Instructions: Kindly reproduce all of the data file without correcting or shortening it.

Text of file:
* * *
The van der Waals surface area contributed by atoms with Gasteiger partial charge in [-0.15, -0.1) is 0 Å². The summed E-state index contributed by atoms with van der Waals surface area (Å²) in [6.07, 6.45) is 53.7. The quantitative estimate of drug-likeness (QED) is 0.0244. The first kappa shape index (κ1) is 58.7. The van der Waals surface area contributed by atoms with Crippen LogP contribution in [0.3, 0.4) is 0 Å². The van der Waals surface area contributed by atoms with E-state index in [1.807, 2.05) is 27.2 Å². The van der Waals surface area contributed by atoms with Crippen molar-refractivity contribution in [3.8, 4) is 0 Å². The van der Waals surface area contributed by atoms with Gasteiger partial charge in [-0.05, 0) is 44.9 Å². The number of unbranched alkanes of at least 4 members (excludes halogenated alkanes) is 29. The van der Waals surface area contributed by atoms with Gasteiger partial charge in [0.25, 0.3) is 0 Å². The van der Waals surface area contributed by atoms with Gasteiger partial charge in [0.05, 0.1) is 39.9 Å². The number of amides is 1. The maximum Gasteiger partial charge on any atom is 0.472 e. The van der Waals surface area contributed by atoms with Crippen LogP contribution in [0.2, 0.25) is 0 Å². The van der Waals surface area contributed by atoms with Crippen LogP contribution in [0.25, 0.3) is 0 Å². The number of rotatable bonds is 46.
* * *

The van der Waals surface area contributed by atoms with Gasteiger partial charge in [-0.15, -0.1) is 0 Å². The summed E-state index contributed by atoms with van der Waals surface area (Å²) in [6.07, 6.45) is 53.7. The quantitative estimate of drug-likeness (QED) is 0.0244. The first kappa shape index (κ1) is 58.7. The van der Waals surface area contributed by atoms with Crippen LogP contribution in [0.3, 0.4) is 0 Å². The van der Waals surface area contributed by atoms with E-state index in [1.807, 2.05) is 27.2 Å². The van der Waals surface area contributed by atoms with Crippen molar-refractivity contribution in [3.8, 4) is 0 Å². The van der Waals surface area contributed by atoms with Gasteiger partial charge in [-0.05, 0) is 44.9 Å². The number of unbranched alkanes of at least 4 members (excludes halogenated alkanes) is 29. The van der Waals surface area contributed by atoms with Gasteiger partial charge in [0.25, 0.3) is 0 Å². The van der Waals surface area contributed by atoms with Gasteiger partial charge in [0.05, 0.1) is 39.9 Å². The number of amides is 1. The maximum Gasteiger partial charge on any atom is 0.472 e. The van der Waals surface area contributed by atoms with Crippen LogP contribution in [0.2, 0.25) is 0 Å². The van der Waals surface area contributed by atoms with Crippen LogP contribution in [0.25, 0.3) is 0 Å². The number of rotatable bonds is 46.